Probably the most attractive non-resident user fees available are surcharges on parking tickets and traffic violations. There is a kind of ironic humor in the thought of a Highland Park dandy in a BMW paying an extra fee of, say, $10 as he enjoys the benefit of being pulled over by a Dallas cop. There’s nothing funny, though, about the estimated $3 million such a surcharge on parking tickets and traffic violations could add to the city till.

According to Benavides, state law prohibits instituting certain kinds of user fees. For example, he says, the city could not charge non-residents extra for accident reports. As far as he knows, however, there’s no reason Dallas couldn’t bump the price of a speeding ticket issued to a Piano matron. “We didn’t look at those kinds of fees when we did our study,” says Benavides. “Maybe we ought to.”

The fact is that Dallas desperately needs new revenue if it is to increase the number of police officers on the streets, expand the pothole plugging brigade, and fight the endless court battles city officials seem to love. Last year’s Dallas First report, co-authored by Gross and Bernard Weinstein, concluded, among other things, that: “Providing top quality services to residents and businesses, along with keeping the city’s infrastructure in good repair, will have a much greater impact on Dallas’s appeal than the offering of tax incentives.”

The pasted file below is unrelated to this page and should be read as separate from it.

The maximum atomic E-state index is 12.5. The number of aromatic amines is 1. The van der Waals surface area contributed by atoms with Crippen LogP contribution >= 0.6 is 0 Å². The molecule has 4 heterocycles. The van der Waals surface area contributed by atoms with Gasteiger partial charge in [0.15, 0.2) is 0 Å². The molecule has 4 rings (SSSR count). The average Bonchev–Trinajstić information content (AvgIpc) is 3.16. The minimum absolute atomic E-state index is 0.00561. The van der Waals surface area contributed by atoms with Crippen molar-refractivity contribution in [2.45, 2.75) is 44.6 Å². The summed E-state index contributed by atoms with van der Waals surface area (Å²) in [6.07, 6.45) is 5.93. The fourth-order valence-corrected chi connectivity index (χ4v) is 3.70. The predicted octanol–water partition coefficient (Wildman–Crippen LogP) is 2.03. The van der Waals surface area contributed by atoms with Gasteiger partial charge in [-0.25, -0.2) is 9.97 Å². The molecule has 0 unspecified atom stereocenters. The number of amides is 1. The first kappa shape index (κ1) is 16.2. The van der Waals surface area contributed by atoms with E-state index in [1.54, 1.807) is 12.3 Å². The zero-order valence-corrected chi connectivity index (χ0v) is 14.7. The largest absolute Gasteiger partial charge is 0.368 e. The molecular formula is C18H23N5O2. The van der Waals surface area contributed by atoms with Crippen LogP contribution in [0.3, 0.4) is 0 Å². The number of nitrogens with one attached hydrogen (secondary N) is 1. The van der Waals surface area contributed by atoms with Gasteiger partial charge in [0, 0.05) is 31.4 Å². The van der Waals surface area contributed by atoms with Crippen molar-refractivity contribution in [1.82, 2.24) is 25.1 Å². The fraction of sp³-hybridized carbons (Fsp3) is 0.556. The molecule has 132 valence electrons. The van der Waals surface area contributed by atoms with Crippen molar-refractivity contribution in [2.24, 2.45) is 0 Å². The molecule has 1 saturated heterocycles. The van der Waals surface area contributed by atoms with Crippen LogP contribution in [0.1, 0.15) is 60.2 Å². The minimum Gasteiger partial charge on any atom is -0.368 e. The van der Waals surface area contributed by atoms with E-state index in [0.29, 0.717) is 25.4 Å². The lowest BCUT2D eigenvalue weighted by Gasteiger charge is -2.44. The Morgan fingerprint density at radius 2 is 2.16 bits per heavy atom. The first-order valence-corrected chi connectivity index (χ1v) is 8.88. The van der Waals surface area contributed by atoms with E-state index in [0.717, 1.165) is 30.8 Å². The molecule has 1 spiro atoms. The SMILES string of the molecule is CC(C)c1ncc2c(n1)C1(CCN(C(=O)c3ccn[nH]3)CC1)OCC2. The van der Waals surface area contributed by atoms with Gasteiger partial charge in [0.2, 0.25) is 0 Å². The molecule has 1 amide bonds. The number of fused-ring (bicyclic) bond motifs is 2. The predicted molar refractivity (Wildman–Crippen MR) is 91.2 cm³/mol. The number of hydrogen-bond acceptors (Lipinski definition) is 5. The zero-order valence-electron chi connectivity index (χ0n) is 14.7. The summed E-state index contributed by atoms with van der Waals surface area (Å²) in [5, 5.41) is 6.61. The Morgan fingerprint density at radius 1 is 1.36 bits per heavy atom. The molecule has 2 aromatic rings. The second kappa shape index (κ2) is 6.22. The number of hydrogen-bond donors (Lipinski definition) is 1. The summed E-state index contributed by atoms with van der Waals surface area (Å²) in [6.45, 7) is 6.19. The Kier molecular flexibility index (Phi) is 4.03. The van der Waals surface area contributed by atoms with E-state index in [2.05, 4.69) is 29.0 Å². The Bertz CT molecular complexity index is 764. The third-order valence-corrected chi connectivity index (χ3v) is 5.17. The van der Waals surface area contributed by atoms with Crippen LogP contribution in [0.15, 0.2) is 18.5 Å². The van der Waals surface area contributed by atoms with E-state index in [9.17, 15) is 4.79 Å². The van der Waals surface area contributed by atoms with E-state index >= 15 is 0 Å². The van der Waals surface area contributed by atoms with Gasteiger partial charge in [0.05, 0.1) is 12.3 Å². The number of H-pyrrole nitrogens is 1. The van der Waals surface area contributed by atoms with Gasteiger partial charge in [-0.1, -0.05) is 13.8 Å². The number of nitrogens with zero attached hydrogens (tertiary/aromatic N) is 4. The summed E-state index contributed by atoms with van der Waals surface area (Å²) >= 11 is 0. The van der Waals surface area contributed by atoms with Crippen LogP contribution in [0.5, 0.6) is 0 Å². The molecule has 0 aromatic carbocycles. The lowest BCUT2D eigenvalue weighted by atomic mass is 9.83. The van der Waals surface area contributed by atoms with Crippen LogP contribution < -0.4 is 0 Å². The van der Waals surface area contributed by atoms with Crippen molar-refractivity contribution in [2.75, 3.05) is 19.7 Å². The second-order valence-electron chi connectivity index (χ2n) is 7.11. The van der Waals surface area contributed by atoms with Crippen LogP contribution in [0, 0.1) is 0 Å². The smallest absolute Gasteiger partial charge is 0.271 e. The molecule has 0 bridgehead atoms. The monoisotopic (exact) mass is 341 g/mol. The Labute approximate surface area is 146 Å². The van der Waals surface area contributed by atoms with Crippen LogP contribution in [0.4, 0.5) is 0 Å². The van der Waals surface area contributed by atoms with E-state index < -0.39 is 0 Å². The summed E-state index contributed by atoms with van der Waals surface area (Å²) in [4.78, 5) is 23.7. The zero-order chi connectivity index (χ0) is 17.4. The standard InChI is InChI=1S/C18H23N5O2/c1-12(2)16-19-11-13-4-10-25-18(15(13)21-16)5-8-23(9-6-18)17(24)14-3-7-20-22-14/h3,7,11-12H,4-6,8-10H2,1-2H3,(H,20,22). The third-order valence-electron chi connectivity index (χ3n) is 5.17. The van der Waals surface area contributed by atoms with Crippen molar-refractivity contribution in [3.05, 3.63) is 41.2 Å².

Among the Dallas First report’s recommendations: “Dallas should consider additional user charges or taxes for services provided to suburban residents and commuters.”

It is an old idea, one introduced to Dallas by George Allen 20 years ago. But it is an idea that is, well, sound as a dollar. Bill the burbers, baby.

George Allen today is gravely ill, recovering slowly from a debilitating stroke. But according to his son, George Allen Jr., Allen still believes in his plan. “It was a good idea when he first introduced it,” says the younger Allen. “It’s an even better idea in this economy. My father still talks about that.”

Listen to George Allen, Dallas. It is not for nothing that he is an official legend.